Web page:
When the diver pushed himself into the hatch in the submerged catch, he found a timeless treasure. Not one torn chest full of coins and treasures, but hundreds of glass beer bottles, partially buried in silt. The beers were down there for over 100 years, all lined up together. This was reported by the BBC which, during its search, reconstructed the movements of the explorer in question, Steve Hickman, a diving technician and amateur diver. As soon as he removed the first bottle from where he had put it, the sediment washed away in huge clouds. With visibility down to zero, Hickman continued to search for other bottles in the dark.
The wreck in question is the Wallachia, a cargo ship that sank in 1895 off the coast of Scotland in fog after a collision with another ship. Wallachia had just emerged from Glasgow and was filled with various wells in use at the time, including large containers of a chemical called tin chloride. But there were also thousands of bottles of wine in the ship. Many of them have apparently been preserved in the cold waters where the ship lay at sea for more than a century.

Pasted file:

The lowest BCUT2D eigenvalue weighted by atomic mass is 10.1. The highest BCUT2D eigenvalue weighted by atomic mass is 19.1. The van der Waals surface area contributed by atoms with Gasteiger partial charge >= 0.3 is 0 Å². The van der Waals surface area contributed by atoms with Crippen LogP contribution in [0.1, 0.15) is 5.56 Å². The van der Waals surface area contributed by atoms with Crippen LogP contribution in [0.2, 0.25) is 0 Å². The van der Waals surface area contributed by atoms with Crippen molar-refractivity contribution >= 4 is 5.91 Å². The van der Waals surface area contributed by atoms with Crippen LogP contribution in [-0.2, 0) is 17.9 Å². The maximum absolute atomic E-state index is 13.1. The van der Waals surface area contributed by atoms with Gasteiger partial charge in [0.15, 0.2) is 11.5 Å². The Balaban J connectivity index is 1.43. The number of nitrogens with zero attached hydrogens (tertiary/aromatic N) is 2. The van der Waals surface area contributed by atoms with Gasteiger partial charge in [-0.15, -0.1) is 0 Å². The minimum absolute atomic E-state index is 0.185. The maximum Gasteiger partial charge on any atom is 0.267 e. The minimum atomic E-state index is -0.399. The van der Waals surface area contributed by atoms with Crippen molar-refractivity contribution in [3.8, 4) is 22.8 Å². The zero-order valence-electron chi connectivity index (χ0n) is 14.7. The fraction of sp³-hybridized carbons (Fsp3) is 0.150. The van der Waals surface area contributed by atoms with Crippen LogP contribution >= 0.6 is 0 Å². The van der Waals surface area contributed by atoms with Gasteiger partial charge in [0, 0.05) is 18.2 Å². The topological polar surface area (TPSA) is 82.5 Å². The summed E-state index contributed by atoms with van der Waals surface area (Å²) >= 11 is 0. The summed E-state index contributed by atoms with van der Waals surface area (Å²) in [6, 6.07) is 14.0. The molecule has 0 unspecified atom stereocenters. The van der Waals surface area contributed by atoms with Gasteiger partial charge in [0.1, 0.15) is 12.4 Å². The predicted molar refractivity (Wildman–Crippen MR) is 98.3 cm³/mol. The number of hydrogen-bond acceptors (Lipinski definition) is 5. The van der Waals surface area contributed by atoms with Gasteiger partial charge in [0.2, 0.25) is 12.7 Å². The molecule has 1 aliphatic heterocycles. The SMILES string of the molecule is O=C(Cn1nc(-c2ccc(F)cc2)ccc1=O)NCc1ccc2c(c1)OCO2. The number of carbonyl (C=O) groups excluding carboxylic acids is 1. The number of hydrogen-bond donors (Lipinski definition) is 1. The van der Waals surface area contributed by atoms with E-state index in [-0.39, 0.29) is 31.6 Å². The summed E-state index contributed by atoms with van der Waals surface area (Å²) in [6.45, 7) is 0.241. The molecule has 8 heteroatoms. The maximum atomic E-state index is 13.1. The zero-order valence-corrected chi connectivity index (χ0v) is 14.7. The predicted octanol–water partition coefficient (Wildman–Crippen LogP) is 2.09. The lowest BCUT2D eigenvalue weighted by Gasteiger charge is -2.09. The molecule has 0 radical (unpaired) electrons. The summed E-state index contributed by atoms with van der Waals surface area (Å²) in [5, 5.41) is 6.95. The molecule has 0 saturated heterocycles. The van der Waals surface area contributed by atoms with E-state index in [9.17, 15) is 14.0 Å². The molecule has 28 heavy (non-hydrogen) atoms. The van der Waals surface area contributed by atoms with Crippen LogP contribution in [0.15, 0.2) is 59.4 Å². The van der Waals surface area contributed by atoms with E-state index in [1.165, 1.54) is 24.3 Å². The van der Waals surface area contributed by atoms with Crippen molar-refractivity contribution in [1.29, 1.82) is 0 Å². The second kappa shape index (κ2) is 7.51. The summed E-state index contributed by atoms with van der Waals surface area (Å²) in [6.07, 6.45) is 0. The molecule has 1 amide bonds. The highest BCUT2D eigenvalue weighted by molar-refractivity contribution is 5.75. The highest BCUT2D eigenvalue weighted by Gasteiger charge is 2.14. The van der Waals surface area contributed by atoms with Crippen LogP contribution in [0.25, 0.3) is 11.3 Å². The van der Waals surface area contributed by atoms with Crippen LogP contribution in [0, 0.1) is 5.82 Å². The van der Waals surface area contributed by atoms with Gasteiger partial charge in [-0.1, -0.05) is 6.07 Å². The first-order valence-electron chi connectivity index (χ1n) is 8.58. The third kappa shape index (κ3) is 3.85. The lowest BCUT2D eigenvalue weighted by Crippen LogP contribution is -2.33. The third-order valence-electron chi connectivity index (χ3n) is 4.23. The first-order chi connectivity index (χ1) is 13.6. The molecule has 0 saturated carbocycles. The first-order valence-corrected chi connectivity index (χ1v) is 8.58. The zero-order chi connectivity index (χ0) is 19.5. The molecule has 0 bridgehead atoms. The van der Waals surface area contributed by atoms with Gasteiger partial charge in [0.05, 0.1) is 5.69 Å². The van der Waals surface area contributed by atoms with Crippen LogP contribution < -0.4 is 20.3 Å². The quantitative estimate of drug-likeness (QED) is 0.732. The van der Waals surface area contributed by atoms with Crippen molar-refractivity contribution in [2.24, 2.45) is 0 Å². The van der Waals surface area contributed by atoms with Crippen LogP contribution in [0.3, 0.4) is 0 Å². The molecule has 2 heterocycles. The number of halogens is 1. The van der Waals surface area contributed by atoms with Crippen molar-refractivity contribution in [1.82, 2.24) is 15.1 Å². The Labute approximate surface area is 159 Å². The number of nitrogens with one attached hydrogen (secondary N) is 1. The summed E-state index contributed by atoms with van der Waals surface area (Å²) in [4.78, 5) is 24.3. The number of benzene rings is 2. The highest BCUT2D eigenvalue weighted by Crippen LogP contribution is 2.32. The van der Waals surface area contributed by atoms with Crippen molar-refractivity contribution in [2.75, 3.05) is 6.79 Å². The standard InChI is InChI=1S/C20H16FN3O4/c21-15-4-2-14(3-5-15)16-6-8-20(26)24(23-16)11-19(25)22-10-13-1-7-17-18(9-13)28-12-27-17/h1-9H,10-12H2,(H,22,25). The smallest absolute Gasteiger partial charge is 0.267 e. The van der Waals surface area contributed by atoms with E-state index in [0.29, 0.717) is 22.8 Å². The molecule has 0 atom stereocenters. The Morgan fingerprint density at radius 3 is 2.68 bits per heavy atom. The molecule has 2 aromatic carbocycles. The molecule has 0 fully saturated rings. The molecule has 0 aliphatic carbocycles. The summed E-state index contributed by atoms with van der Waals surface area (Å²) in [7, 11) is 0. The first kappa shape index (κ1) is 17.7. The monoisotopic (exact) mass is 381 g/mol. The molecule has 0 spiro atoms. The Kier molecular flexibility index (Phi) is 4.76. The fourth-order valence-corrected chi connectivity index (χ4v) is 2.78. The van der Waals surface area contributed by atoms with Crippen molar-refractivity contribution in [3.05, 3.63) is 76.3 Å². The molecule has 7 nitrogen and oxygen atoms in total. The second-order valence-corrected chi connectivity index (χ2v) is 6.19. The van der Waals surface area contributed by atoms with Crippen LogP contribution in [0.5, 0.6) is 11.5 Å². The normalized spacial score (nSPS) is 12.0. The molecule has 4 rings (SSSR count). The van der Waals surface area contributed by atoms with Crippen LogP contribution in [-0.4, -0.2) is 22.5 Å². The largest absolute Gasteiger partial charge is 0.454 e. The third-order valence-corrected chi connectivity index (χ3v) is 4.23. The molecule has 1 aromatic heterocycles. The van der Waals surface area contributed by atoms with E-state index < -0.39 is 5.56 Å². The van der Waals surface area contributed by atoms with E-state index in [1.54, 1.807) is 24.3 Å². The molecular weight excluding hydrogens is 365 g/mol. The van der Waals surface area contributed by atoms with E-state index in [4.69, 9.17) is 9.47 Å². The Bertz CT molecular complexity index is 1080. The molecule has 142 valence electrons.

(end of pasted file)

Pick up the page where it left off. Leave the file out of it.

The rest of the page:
Since he began diving into Wallachia in the 1980s, Hickman has also recovered dozens of bottles containing whiskey, gin, and beer. The recovered beer bottles were handed over to scientists at a research company called BrewLab, who, together with colleagues from the University of Sunderland, were able to extract live yeast from the liquid inside the three bottles. He then used that yeast in an attempt to recreate the original beer. The unusual yeast could have applications in modern brewing and “make today’s beers even better.”
This is just one example of a growing area of research among brewers and other liquid fermenters looking to forgotten strains of yeast in the hope that they can be put to good use. Although the beer Hickman found, by his own admission, “smells ferocious, a kind of salty, foul-smelling odour.”
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